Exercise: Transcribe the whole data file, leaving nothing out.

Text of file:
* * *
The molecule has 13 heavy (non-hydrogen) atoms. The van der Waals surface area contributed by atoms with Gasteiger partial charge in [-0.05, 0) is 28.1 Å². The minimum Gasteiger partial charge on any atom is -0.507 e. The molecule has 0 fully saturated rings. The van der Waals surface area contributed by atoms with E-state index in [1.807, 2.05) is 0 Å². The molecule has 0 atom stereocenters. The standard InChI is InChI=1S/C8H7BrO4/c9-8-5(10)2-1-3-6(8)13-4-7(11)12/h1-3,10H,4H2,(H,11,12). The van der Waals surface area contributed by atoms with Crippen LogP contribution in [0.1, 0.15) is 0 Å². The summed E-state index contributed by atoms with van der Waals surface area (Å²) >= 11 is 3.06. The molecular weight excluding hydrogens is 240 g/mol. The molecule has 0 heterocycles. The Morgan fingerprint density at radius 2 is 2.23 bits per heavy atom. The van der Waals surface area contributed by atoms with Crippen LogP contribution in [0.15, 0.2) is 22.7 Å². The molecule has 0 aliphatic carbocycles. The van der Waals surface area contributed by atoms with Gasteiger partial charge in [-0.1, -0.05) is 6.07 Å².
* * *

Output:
The molecule has 13 heavy (non-hydrogen) atoms. The van der Waals surface area contributed by atoms with Gasteiger partial charge in [-0.05, 0) is 28.1 Å². The minimum Gasteiger partial charge on any atom is -0.507 e. The molecule has 0 fully saturated rings. The van der Waals surface area contributed by atoms with E-state index in [1.807, 2.05) is 0 Å². The molecule has 0 atom stereocenters. The standard InChI is InChI=1S/C8H7BrO4/c9-8-5(10)2-1-3-6(8)13-4-7(11)12/h1-3,10H,4H2,(H,11,12). The van der Waals surface area contributed by atoms with Crippen LogP contribution in [0.1, 0.15) is 0 Å². The summed E-state index contributed by atoms with van der Waals surface area (Å²) >= 11 is 3.06. The molecular weight excluding hydrogens is 240 g/mol. The molecule has 0 heterocycles. The Morgan fingerprint density at radius 2 is 2.23 bits per heavy atom. The van der Waals surface area contributed by atoms with Crippen LogP contribution in [0.15, 0.2) is 22.7 Å². The molecule has 0 aliphatic carbocycles. The van der Waals surface area contributed by atoms with Gasteiger partial charge in [-0.1, -0.05) is 6.07 Å².